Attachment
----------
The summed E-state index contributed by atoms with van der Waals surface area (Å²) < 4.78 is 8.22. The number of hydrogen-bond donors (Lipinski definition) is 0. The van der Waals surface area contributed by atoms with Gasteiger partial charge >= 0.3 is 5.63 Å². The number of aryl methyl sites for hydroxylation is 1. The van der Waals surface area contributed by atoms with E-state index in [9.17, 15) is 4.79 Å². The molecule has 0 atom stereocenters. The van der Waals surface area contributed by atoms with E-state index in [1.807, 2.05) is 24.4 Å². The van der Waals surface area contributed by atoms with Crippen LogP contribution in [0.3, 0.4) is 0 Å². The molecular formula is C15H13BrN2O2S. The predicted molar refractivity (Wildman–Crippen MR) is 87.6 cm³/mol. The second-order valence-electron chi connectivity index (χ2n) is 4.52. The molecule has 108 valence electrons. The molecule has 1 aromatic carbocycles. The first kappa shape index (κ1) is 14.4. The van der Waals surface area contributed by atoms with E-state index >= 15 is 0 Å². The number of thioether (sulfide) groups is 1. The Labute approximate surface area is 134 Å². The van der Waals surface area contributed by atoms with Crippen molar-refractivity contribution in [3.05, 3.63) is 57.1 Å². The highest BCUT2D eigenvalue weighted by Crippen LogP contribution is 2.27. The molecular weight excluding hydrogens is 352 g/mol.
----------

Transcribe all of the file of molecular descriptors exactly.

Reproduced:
The summed E-state index contributed by atoms with van der Waals surface area (Å²) < 4.78 is 8.22. The number of hydrogen-bond donors (Lipinski definition) is 0. The van der Waals surface area contributed by atoms with Gasteiger partial charge >= 0.3 is 5.63 Å². The number of aryl methyl sites for hydroxylation is 1. The van der Waals surface area contributed by atoms with E-state index in [9.17, 15) is 4.79 Å². The molecule has 0 atom stereocenters. The van der Waals surface area contributed by atoms with E-state index in [1.807, 2.05) is 24.4 Å². The van der Waals surface area contributed by atoms with Crippen LogP contribution in [0.3, 0.4) is 0 Å². The molecular formula is C15H13BrN2O2S. The predicted molar refractivity (Wildman–Crippen MR) is 87.6 cm³/mol. The second-order valence-electron chi connectivity index (χ2n) is 4.52. The molecule has 108 valence electrons. The molecule has 1 aromatic carbocycles. The first kappa shape index (κ1) is 14.4. The van der Waals surface area contributed by atoms with E-state index >= 15 is 0 Å². The number of thioether (sulfide) groups is 1. The Labute approximate surface area is 134 Å². The van der Waals surface area contributed by atoms with Crippen molar-refractivity contribution in [3.05, 3.63) is 57.1 Å². The highest BCUT2D eigenvalue weighted by Crippen LogP contribution is 2.27. The molecular weight excluding hydrogens is 352 g/mol.